Though there was a weird period on Amazon. When I first put the book in my shopping cart, it said (as Amazon normally does) â€preorder this book.†But then when I looked at it the first week of January, it said, â€This book is not available, check back to see if it becomes available.†Why would Amazon ask people to check back, when it can just automatically send the book out?

  9. lemondloulou54 says:

    Why not believe that the pub date was moved up two weeks after the Times story broke? January is the dead zone for book publishing UNLESS you have a newsworthy book. Hell, that’s probably why the book was scheduled for January in the first place. You want to publish a book like that when there’s not a lot of media competition.

    There was a meeting between the Prez and Pinch, not the Prez and the Free Press as far as I know. BTW, The Free Press is an imprint of Simon & Shuster, which is part of Viacom. S&S is one of the biggest publishers in terms of rights sales, marketing, and distribution. I never worked for them, but they’re a big corporate outfit that would have a well established pattern of publishing books like Risen’s.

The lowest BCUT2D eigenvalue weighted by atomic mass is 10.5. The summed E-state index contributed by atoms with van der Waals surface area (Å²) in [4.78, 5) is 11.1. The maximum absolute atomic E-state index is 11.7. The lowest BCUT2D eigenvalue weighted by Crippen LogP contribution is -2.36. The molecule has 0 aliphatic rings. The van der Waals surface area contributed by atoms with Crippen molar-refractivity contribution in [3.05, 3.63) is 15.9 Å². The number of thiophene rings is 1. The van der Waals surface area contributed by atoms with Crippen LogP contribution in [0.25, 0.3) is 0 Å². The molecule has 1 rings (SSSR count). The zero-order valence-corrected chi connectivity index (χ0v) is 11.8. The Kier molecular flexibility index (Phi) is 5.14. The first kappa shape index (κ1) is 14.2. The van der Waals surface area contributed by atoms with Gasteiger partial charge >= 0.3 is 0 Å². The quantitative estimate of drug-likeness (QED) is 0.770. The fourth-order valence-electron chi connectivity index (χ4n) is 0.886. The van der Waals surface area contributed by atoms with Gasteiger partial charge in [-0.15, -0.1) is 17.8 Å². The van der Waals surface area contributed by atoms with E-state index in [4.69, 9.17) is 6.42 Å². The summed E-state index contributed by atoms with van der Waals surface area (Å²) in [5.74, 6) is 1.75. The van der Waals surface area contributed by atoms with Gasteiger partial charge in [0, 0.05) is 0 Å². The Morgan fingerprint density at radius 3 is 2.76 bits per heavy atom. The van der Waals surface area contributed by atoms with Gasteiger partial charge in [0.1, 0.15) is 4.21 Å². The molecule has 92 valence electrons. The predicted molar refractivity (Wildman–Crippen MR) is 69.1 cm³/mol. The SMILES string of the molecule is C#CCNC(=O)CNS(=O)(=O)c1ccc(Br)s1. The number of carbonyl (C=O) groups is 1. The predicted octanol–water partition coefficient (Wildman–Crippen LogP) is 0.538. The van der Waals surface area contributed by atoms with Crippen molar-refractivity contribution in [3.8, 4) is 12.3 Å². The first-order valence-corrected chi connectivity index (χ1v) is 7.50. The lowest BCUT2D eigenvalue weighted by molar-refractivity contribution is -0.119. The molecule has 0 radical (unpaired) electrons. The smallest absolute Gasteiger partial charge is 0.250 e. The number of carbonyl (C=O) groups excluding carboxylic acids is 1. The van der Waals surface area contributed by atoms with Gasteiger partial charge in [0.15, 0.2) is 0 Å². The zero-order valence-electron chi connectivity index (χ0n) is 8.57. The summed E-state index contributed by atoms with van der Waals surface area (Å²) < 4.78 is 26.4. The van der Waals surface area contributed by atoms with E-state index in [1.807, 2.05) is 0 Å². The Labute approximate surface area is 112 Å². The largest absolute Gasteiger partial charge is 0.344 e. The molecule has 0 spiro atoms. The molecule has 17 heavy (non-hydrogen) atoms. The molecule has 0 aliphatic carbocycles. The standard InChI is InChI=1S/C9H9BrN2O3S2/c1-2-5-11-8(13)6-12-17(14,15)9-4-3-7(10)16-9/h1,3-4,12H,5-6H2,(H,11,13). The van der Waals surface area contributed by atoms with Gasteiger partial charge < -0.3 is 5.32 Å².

No offense, but it’s Lemond with a â€dâ€.

  10. MarkC says:

    True or not, it certainly raises the possibility that one way to quash stories from a reporter would be to go their archive and recruit a former subject of their reportage to file a defamation suit.

  11. Anonymous says:

    lemond (sorry ’bout that)

    Thanks for the perspective…

    I was quite aware that this is S&S. Publisher, among other books, of Clarke’s and O’Neill/Suskind’s anti-Bush books.

    Sumner may have started vocally rooting for the Republicans (as he said he did in 2004), but he’s willing to publish a book that will get under their skin.